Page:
This Journalist Is Diversifying Canada’s Tech Scene in More Ways Than One

Takara Small on how she made it happen

Takara Small
(Photo courtesy of Takara Small)

Name: Takara Small

Job title: Founder, Venture Kids; freelance tech writer

Age: 31

From: Warkworth, Ont.

Currently lives in: Toronto

Education: BJourn, Ryerson University

First job out of school: Freelance journalist on the business, science and tech desk at CBC

Takara Small remembers the move that changed everything. At 19, with hardly any money, she left her small, rural hometown of Warkworth and returned to her birthplace, Toronto, to study journalism. “It was scary,” she says. “It was life-changing. But I wouldn’t be where I am now if I hadn’t taken that leap.” And it’s a good thing she did because her work as a tech journalist and charity founder is helping to diversify Canada’s tech scene in the present and set it up for a better future.

Small is the founder of Venture Kids, a non-profit that provides underserved Ontario youth with the means to start tech careers. The organization gives students in both rural and urban areas basic necessities like Wi-Fi and meals while teaching them the fundamentals of entrepreneurship and coding. Alongside this, Small is a freelance tech writer and speaker and has worked with FLARE, CBC, The Globe and Mail and Fortune among others. (Oh, and she interviewed Twitter CEO Jack Dorsey.) Today, she considers herself a “STEM advocate.”

Even before tech became the topic du jour, Small recognized its potential and value. “I realized that tech and business…provide a lot of opportunities to change the world and your community [and that] learning those skills is incredibly important,” she explains. For her, tech’s appeal is that it impacts everyone, regardless of race or socioeconomic background.

Early on in her career, Small realized she wanted to do something about the lack of diversity in tech. “It was the same type of founder I kept seeing, the same type of tech worker I kept seeing,” she says. Venture Kids is meant to diversify Canada’s tech ecosystem by providing opportunity to underserved communities, which are often made up of people of colour. What keeps Small going is “working with youth who are diverse and seeing that the next generation might not ever feel the same way I do or might not experience the othering that I feel to the extreme.”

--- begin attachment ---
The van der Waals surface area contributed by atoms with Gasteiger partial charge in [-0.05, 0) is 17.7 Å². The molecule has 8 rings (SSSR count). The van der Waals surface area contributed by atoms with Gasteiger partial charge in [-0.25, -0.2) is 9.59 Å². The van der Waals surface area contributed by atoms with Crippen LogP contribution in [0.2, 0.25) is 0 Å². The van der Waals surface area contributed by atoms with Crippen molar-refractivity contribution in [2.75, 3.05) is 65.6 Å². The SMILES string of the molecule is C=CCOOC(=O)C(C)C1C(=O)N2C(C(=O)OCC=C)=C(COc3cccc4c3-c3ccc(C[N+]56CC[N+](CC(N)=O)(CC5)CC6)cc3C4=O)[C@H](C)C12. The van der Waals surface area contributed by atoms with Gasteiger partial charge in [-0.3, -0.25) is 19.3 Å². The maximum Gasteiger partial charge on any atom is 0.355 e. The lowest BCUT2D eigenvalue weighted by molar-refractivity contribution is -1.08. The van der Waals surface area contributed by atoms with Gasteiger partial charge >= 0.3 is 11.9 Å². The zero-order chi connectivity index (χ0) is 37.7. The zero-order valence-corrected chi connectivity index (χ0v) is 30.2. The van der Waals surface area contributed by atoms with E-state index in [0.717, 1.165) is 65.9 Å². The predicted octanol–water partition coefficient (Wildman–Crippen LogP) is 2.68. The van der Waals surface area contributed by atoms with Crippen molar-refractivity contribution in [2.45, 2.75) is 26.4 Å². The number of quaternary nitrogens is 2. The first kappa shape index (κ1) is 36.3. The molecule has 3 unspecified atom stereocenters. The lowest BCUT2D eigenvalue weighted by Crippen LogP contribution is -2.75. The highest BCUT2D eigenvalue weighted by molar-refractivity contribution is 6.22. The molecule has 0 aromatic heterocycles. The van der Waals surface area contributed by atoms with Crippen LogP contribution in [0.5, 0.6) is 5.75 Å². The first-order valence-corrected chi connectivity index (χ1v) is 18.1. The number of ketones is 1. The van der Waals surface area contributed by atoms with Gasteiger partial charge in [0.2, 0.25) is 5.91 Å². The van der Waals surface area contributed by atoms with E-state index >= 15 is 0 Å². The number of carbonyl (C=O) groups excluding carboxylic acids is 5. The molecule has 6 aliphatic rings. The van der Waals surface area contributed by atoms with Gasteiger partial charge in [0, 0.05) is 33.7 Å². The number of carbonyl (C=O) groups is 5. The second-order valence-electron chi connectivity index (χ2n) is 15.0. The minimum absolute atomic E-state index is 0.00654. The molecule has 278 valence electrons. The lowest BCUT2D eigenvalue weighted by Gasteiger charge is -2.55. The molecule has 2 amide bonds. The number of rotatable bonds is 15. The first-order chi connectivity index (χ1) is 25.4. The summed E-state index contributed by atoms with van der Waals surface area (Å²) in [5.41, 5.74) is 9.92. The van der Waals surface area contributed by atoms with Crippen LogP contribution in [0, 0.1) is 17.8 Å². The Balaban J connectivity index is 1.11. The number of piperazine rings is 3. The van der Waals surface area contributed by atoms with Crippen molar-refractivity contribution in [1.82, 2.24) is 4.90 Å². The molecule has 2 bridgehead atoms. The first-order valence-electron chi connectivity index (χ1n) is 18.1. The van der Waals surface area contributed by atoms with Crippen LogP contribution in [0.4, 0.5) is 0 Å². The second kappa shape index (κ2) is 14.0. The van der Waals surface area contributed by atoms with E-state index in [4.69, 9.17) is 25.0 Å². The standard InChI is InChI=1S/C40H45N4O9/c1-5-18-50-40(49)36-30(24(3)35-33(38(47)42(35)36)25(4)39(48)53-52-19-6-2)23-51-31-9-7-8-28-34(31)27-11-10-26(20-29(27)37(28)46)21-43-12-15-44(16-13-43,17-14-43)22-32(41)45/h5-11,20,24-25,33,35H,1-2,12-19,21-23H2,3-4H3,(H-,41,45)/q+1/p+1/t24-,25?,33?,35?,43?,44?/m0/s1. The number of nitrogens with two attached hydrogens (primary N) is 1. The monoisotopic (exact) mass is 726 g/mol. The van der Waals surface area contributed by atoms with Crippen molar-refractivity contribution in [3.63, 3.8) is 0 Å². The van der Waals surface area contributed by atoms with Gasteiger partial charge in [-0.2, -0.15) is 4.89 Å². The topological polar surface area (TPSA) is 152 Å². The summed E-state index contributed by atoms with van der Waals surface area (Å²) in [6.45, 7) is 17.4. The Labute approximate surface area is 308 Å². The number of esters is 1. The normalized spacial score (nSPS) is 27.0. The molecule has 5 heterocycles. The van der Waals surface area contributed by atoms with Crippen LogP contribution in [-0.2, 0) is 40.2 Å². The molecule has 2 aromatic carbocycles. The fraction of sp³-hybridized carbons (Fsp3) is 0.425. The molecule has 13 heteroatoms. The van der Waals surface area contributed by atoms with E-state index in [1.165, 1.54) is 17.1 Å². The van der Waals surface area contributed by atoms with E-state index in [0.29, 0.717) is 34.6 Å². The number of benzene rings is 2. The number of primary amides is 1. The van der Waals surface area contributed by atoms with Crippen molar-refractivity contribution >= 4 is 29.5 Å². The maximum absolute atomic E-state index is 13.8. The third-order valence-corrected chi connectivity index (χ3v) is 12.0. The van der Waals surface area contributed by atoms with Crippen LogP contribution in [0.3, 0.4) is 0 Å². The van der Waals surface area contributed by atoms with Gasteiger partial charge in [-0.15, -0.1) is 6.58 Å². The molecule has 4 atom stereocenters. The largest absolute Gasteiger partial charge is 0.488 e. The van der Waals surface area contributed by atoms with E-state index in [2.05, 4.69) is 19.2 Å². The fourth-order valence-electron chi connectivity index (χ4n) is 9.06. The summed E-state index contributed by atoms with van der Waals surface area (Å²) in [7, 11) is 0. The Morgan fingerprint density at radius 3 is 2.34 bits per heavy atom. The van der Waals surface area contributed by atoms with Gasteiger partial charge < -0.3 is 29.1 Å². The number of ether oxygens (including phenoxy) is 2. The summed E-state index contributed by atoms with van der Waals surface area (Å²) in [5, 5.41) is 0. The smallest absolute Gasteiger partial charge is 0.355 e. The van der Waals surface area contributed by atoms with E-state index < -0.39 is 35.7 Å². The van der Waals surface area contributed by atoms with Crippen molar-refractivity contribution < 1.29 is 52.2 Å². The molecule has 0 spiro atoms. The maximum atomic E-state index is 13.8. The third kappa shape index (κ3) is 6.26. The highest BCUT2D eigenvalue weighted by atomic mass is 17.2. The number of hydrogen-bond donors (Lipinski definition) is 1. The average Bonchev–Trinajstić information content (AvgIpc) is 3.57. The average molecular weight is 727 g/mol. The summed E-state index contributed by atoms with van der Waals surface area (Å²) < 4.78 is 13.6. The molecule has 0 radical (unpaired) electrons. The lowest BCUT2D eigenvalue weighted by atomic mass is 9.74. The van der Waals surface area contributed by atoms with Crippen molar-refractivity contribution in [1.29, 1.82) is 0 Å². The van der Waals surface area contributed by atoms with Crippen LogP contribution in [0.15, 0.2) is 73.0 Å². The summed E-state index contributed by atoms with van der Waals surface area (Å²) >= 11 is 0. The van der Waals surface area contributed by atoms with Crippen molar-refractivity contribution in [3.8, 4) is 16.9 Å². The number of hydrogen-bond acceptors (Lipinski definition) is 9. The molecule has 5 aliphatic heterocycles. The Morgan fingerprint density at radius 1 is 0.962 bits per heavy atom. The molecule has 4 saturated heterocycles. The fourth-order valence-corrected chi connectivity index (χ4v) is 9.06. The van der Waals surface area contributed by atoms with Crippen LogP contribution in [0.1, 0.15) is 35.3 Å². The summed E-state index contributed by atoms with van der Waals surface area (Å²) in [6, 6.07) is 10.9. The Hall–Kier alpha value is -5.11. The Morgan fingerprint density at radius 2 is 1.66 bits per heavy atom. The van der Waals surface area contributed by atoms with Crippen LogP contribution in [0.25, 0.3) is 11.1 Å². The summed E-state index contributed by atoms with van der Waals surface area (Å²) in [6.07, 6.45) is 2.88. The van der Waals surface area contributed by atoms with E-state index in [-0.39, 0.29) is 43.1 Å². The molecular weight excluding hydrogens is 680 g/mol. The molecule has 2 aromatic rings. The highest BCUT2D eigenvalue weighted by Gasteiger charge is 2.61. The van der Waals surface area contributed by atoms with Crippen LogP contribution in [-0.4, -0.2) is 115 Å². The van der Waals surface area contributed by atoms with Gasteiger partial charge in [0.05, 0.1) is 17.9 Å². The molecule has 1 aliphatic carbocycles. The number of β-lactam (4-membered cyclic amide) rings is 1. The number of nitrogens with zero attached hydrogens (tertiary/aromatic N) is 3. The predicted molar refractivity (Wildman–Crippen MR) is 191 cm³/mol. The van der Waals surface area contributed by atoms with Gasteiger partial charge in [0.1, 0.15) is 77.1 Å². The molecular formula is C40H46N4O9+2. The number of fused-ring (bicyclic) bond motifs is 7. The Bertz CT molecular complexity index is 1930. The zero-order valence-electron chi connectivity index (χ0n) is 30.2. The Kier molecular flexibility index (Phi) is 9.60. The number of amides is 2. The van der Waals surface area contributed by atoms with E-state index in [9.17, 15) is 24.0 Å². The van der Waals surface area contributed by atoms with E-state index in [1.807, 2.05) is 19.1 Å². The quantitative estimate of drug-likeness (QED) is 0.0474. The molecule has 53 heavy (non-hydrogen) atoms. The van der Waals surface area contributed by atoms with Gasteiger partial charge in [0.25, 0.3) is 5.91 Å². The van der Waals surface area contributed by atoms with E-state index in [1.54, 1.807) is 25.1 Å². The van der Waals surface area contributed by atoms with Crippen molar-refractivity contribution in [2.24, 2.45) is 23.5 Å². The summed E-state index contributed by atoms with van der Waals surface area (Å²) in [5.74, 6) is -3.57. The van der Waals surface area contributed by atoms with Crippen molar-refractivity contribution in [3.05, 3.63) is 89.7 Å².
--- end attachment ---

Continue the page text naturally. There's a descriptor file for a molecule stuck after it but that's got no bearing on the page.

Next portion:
Warkworth, which Small describes as “the most undiverse you could possibly get,” prepared her for the racism she faces as one of very few Black women in tech. But she believes her work and trailblazing are necessary. “It’s not lost on me that there aren’t many women who write about this subject, and there are definitely not enough women of colour,” she says. “It’s so incredibly fulfilling that someone who looks like me can highlight when there’s bias or when there are discriminatory or racist policies or issues.”

It’s been a process for Small to learn to be confident. For a long time, she felt she shouldn’t speak up because she was young and didn’t look like anyone else in the room. “Now I feel like, ‘OK, I’m in this space for a reason, and my personal perspective on life or on what’s happening in the world is definitively unique and needed,” she says. While she knows Venture Kids isn’t going to make anyone wealthy, she still finds it beyond rewarding to run. “If you want to make a change in the world, you have to be that change.”

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